The genome of the pineapple has been unlocked -- but why?
Scientists have managed to unlock the genetic secrets of the mighty pineapple — and it’s not just for curiosity’s sake.
A research team was able to sequence the pineapple’s genome in order to learn about how the plant was able to handle droughts through a special form of photosynthesis, according to a Reuters report.
By unlocking the genome, scientists could create cultivated varieties of pineapple that could better resist disease and insects, as well as have improved shelf life — something that could come in handy as global warming becomes a growing problem worldwide. The tropical fruit was first domesticated 6,000 years ago in Brazil and is now grown worldwide.
Today, they’re actually the second most popular tropical fruit after bananas and are grown in a whopping 80 countries with an annual $8 billion market. This makes them an extremely important fruit to the world economy, and one worth protecting, especially as threats like global warming loom large.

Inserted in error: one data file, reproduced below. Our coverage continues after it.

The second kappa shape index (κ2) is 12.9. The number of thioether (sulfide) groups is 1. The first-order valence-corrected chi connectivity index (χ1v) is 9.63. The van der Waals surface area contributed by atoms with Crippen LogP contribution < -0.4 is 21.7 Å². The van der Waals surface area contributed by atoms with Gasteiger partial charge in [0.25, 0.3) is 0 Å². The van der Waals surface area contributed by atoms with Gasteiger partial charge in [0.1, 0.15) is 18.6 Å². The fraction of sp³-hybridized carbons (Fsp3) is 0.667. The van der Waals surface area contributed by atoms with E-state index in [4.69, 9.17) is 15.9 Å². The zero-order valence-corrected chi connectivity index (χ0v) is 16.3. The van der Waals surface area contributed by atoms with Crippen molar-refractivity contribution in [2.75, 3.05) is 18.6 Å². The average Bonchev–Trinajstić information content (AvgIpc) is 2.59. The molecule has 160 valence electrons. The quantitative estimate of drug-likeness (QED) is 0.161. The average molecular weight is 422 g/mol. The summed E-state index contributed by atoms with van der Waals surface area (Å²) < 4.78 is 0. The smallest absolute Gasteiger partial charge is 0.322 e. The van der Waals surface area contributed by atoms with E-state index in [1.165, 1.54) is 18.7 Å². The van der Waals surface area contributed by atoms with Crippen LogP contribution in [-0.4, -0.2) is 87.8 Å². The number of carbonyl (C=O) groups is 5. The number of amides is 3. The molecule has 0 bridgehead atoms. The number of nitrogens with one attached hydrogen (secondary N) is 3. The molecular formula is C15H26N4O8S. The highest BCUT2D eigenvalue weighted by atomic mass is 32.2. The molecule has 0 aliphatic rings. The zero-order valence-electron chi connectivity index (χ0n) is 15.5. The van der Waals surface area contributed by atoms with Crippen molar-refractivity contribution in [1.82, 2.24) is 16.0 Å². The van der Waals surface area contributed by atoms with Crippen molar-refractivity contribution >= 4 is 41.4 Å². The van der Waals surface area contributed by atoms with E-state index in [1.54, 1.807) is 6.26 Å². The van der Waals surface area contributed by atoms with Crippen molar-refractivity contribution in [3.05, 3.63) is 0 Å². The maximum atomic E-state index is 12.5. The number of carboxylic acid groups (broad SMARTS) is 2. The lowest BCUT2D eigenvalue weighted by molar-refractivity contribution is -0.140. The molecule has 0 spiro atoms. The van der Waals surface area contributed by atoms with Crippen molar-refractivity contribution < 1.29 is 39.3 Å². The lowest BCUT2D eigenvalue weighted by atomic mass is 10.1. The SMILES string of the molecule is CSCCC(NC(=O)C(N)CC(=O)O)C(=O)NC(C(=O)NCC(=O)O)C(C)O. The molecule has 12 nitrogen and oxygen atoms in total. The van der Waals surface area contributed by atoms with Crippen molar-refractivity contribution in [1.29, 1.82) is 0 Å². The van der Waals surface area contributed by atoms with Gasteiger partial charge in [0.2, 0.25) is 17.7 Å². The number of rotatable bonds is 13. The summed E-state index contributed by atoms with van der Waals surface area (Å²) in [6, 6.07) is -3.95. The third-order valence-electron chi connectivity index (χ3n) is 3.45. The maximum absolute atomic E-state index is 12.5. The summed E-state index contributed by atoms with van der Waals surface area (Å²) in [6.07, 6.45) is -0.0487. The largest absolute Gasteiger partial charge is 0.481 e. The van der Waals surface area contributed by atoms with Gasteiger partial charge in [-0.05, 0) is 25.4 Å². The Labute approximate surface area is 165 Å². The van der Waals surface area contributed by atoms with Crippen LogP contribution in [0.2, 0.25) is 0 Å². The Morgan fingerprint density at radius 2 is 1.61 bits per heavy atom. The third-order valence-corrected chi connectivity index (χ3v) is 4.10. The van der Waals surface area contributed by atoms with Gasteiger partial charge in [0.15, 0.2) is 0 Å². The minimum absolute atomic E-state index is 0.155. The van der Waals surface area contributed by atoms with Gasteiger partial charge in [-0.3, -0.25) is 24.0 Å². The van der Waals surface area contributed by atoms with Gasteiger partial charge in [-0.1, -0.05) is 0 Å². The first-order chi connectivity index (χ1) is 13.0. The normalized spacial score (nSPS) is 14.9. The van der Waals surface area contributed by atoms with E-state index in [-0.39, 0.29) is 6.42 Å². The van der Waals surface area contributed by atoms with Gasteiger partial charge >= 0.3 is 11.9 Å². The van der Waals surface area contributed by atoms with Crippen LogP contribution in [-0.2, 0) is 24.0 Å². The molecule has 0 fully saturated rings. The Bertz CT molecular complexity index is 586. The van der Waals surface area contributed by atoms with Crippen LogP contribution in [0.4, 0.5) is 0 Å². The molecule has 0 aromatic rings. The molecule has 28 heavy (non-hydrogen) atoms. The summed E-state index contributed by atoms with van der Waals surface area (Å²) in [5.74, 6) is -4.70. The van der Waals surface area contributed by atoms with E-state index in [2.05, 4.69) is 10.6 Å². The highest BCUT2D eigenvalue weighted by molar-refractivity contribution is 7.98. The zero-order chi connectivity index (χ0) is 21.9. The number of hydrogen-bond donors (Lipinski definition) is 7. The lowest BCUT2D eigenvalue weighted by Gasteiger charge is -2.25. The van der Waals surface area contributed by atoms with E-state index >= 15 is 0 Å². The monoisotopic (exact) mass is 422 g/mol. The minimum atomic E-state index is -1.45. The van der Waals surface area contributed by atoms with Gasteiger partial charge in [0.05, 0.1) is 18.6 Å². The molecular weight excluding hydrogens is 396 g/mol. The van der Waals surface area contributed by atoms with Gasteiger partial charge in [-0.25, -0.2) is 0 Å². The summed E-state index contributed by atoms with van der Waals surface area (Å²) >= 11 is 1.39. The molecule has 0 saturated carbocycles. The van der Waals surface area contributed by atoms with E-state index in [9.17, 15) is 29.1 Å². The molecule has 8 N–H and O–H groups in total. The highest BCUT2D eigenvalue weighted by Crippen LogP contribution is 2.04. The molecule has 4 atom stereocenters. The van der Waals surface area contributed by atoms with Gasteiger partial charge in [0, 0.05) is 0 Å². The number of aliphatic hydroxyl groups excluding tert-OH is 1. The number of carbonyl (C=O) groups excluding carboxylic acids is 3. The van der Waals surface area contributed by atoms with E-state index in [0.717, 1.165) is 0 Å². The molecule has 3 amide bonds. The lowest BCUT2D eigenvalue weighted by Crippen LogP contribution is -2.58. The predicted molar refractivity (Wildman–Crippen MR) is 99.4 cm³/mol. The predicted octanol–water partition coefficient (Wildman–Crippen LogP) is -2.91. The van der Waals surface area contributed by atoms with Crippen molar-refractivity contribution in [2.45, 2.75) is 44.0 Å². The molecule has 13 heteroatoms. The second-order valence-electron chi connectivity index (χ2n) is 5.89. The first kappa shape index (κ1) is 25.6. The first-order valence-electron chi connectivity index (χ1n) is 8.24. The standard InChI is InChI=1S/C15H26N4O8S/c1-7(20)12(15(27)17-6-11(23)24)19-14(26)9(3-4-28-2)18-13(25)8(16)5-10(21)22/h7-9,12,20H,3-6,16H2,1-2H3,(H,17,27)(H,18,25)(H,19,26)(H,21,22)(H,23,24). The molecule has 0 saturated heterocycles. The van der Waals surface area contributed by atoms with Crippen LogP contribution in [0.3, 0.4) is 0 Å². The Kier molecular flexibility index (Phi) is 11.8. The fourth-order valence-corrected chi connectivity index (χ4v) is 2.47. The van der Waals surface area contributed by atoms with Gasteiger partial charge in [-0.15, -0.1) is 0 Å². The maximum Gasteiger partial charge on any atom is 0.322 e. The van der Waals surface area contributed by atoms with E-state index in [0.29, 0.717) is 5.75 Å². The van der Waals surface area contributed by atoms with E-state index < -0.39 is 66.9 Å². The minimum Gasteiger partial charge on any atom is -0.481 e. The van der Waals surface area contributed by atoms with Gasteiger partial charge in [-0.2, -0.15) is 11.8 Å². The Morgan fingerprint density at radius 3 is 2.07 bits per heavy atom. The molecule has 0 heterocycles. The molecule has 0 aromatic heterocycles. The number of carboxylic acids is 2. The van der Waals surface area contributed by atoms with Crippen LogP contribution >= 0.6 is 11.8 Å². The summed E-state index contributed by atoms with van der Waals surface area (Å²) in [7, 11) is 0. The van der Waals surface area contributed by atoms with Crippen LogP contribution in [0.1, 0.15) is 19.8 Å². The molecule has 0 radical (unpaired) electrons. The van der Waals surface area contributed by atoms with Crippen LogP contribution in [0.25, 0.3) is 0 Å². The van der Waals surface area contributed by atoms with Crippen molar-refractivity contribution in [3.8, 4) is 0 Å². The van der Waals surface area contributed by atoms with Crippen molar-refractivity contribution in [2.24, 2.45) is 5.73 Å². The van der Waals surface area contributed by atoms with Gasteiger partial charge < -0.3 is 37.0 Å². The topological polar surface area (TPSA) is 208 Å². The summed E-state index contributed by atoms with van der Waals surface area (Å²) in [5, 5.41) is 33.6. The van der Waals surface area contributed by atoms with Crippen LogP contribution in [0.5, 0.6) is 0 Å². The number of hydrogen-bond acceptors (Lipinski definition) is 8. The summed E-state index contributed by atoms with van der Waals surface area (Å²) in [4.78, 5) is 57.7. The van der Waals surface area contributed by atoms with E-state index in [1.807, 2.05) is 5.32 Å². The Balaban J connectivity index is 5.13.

Pineapple has a unique form of photosynthesis that made them a good topic to study. It’s called crassulacean acid metabolism (CAM), which allows it to be highly efficient in its use of water, using up to 80 percent less than other crops, allowing it to grow in arid climates.
It could make the pineapple perhaps the crop of the future as other plants can’t handle the rising temperatures and growing drought conditions.
Their findings were published in the journal Nature Genetics.